Chet Kanojia, the man behind the company that could transform the TV industry, has some very big ideas about how to manage the airwaves and how people will watch television five years from now.
A new report provides the first hard evidence of Aereo’s subscriber numbers. The figures are good news for Aereo’s popularity — but could prove difficulties for the company’s costs and legal strategy.
Aereo will launch in Detroit at the end of October. The company had said it would expand to 22 cities by the end of 2013, but so far it’s only set launch dates in eight cities.
Hold onto your hat, pardners. The legal shoot-out between upstart Aereo and the TV industry has flared up out west; the outcome will determine if streaming TV (legal in New York but not California) will be allowed in six more states.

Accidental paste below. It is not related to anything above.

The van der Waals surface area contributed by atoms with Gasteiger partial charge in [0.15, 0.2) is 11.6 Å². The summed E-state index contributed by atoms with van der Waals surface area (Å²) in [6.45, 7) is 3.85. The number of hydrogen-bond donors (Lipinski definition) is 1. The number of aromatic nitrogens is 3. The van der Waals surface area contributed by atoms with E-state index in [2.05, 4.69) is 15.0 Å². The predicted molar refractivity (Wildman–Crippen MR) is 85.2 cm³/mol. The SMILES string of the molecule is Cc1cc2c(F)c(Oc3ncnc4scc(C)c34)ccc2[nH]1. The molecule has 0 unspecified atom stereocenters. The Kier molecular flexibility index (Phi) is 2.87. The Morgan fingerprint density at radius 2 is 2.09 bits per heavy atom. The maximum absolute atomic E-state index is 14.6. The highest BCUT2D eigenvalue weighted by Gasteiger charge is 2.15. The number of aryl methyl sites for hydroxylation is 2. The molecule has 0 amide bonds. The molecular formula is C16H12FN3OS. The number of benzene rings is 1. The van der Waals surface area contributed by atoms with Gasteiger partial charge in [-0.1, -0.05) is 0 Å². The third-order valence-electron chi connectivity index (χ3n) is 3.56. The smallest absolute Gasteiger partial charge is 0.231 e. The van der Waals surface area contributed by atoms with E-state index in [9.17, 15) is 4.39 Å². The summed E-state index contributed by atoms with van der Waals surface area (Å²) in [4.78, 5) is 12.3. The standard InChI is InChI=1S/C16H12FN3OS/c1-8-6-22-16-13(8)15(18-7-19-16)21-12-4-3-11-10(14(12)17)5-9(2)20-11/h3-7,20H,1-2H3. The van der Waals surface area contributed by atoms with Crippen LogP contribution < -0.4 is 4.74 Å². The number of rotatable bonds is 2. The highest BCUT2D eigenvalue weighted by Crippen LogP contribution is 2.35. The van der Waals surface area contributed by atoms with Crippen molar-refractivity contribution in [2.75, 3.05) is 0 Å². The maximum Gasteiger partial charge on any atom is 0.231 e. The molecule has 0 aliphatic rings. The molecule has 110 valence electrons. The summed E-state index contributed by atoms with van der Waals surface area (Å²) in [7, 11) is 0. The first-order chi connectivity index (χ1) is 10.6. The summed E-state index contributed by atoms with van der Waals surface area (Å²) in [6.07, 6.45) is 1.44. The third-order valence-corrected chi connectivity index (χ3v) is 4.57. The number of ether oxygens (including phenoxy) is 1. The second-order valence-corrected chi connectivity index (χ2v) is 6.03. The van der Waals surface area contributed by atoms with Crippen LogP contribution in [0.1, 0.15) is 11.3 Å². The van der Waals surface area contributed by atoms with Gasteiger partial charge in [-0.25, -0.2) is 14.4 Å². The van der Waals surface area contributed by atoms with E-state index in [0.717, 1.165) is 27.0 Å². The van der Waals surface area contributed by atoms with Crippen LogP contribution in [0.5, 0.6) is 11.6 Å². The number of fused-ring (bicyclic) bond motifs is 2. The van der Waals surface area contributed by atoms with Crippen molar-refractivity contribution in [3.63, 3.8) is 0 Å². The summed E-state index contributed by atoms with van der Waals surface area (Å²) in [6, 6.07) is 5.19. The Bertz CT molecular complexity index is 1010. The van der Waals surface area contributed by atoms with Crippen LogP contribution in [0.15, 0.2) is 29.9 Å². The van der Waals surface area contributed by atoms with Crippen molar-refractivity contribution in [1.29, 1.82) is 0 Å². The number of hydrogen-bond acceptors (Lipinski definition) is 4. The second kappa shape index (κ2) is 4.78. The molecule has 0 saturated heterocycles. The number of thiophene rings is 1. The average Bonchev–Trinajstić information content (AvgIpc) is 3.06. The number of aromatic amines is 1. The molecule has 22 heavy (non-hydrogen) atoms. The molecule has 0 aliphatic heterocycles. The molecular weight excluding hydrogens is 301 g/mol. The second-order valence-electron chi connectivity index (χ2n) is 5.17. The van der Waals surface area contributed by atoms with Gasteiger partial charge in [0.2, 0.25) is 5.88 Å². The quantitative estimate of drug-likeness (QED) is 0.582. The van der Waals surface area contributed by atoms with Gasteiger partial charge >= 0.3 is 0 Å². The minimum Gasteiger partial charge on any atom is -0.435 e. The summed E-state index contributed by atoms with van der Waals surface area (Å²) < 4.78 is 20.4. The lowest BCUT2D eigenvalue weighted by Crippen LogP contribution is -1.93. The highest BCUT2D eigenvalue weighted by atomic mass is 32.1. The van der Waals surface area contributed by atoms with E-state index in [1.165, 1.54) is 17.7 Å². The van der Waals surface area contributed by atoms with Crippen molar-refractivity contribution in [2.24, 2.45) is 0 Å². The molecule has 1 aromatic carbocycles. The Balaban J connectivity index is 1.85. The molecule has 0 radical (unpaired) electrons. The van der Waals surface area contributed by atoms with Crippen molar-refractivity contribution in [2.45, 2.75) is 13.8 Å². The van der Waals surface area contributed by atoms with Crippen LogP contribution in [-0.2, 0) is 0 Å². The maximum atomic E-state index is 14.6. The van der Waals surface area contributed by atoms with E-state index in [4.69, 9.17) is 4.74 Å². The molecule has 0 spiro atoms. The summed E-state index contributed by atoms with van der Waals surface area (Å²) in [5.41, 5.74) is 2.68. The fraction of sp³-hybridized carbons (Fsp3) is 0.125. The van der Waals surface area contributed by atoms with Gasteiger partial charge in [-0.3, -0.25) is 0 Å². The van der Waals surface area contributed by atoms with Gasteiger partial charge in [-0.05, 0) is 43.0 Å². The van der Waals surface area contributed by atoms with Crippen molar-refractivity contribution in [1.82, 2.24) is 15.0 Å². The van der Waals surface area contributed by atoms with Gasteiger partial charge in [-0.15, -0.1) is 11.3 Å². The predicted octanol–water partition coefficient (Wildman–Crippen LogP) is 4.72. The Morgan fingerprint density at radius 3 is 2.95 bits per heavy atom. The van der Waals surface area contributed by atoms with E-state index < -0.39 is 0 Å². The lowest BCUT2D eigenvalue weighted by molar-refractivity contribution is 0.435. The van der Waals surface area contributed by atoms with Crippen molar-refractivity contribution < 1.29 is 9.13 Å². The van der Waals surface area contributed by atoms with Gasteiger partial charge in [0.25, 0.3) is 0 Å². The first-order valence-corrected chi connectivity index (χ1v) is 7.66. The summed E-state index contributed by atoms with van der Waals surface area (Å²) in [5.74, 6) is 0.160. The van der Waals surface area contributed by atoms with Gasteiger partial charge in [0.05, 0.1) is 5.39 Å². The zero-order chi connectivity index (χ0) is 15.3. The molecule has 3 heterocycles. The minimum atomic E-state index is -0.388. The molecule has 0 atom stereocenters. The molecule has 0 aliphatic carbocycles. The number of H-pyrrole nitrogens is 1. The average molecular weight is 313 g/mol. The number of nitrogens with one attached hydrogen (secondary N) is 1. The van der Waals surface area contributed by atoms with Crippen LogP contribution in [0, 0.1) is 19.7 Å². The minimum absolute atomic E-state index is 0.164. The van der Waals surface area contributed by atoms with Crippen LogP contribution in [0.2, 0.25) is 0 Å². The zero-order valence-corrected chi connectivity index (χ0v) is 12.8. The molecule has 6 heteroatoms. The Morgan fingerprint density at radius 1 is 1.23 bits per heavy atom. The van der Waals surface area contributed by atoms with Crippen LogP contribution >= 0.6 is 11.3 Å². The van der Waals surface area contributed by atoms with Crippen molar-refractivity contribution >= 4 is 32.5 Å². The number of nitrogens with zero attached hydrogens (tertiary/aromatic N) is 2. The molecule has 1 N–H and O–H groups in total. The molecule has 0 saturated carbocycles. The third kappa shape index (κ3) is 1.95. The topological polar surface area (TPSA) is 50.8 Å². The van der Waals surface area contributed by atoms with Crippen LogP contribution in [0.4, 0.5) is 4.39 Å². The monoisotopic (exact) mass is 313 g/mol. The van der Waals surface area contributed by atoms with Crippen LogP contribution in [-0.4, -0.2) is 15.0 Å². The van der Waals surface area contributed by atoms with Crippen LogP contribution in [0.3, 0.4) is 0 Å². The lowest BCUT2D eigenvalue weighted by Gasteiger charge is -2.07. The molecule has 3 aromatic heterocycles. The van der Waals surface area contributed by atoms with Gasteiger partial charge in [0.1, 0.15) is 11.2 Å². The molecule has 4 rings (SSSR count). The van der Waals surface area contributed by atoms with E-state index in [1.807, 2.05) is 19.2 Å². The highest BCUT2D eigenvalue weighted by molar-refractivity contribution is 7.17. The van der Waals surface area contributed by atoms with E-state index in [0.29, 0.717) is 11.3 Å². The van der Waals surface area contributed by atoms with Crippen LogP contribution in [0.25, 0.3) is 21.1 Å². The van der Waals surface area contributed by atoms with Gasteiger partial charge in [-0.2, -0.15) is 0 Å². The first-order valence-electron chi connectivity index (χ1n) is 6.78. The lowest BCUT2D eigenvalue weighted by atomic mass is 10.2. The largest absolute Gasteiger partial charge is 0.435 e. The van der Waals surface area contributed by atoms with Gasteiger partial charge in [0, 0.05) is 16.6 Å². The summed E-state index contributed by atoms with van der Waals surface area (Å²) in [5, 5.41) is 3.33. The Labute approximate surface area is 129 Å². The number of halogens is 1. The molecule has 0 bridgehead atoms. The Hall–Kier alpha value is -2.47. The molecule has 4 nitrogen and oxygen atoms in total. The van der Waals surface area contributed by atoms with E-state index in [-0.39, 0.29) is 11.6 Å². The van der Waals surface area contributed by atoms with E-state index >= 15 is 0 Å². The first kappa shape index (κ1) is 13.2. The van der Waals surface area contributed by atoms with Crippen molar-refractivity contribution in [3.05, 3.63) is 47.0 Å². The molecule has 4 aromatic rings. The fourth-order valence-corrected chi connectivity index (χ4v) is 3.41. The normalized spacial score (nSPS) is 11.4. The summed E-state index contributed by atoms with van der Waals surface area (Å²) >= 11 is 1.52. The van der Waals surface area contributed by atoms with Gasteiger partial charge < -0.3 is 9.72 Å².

Aereo will launch in its fourth city, Chicago, on September 13. Aereo is already available to users in New York, Boston and Atlanta.
Aereo has no plans to start recreating the full pay-TV bundle by layering on channels that predominantly carry programming for which live access adds little value.
Aereo CEO Chet Kanojia wants to disrupt TV pricing again, this time by rolling out movie and news packages at a fraction of the price of traditional ones. News, he said, might even be free.
You’ll find our live coverage of paidContent Live 2013 here, as media veterans and entrepreneurs gather in New York to talk about the impact of all media becoming digital.
Fox, PBS and other broadcasters filed for a New York appeals court to revisit a crucial ruling that permitted start-up Aereo to beam their signals. The appeal raises the stakes further in a battle for the future of TV.
Dish has reportedly been talking to Aereo – but the satellite provider doesn’t want broadcasters to know what those talks were about.